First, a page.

A right-to-repair bill died in the Colorado state legislature on March 25, 2021. After almost three hours of testimony from business leaders, disabled advocates, and a 9-year-old activist, legislators said there were too many unanswered questions and that the proposed law was too broad.
Half the country is now considering right-to-repair laws. As electronics have become a more important part of people’s lives, tech companies have attempted to tighten the control over how we use their devices.
Colorado’s proposed right-to-repair law was simple and clear. At 11 pages, the legislation spent most of its word count defining terms, but the gist was simple: It would let people fix their own stuff without needing to resort to the manufacturer and force said manufacturer to support people who want to fix stuff.
“For the purpose of providing services for digital electronic equipment sold or used in this state, an original equipment manufacturer shall, with fair and reasonable terms and cost, make available to an independent repair provider or owner of the manufacturer’s equipment any documentation, parts, embedded software, firmware, or tools that are intended for use with the digital electronic equipment, including updates to documentation, information, or embedded software,” the proposed bill said.
Right-to-repair is often spoken of in the context of broken phone screens, but it doesn’t just affect people’s personal devices. Agricultural and medical equipment are increasingly impossible to fix because manufacturers want to maintain a monopoly on repairing the product. These issues can make the right-to-repair literally life and death.
The Colorado House Business Affairs & Labor committee met to consider the law on March 25. Twelve legislators voted to indefinitely postpone considering the bill. Only one voted for it. “I still have a lot of questions. I still have a lot of concerns,” Rep. Monica Duran (D) said at the end of the committee hearing. She voted no on the bill.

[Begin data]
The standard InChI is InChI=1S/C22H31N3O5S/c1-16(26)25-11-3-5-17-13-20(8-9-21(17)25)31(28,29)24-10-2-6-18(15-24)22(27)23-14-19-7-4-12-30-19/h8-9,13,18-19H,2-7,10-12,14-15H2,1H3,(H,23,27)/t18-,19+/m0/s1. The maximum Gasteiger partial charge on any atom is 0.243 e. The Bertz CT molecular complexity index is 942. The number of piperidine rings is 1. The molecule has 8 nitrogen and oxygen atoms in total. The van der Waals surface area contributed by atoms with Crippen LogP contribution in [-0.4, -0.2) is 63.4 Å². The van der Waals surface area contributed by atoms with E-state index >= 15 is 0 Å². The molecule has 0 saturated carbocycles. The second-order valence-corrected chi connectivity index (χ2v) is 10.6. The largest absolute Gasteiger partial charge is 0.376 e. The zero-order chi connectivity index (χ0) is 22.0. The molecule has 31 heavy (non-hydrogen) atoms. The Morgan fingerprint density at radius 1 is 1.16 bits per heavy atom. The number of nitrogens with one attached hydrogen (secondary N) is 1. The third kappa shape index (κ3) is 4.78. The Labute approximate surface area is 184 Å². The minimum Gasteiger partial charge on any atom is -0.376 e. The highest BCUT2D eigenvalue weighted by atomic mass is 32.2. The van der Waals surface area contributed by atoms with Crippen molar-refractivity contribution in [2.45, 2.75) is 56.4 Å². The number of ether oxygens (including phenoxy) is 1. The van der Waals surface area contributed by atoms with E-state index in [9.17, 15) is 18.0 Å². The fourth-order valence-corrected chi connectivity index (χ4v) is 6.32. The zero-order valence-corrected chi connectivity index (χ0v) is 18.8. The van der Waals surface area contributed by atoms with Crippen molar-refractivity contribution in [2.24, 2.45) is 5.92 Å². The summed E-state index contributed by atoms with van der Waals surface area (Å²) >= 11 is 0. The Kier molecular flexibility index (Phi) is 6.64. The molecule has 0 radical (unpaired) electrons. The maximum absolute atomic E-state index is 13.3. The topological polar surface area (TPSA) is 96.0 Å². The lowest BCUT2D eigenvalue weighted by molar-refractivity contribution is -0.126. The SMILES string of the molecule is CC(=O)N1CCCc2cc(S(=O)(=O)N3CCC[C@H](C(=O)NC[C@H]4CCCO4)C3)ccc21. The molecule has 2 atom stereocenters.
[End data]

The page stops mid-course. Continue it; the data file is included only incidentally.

It was a stunning statement given just how many people testified on behalf of the right-to-repair legislation and how few questions the committee asked them.
Kenny Maestas, who uses a wheelchair, drove this home in his testimony before the committee. Maestas spent a long time in the hospital and when he came home, his mobility was restricted. An electric wheelchair helped him get around, but it was broken. The right arm of the chair was broken and the battery would no longer hold a charge.
“Both my son and brothers were capable and ready to do whatever needed to get done…I called on the 14th of December,” he told the committee. “I was told the next time a tech would be in my area would be the 18th of January. As a rural resident of Colorado I’m used to a regional delay, but 35 days seemed excessive.”
Maestas said that the electric wheelchair company had the battery and spare parts on file to fix his chair, but the company’s procedure required a technician to first inspect the chair before making a repair. It was another 28 days after the tech first arrived before Maestas was mobile again. It was more than 60 days before his chair was working again.
“It’s never appropriate to make a human being with a critical care need wait over two months for a repair that could have been completed in two days,” he said. The committee asked Maestas no questions.
Julie Reiskin, executive director of the Colorado Cross-Disability Coalition, shared horrifying stories of what it means when someone can’t get their wheelchair repaired quickly.
“This company left a friend and colleague for two weeks with a broken tilt, which is necessary to preserve skin integrity, with full knowledge that he has life threatening medical issues caused by pressure sores,” she said. “When they finally bothered to show up two weeks later, they failed to fix the problem.”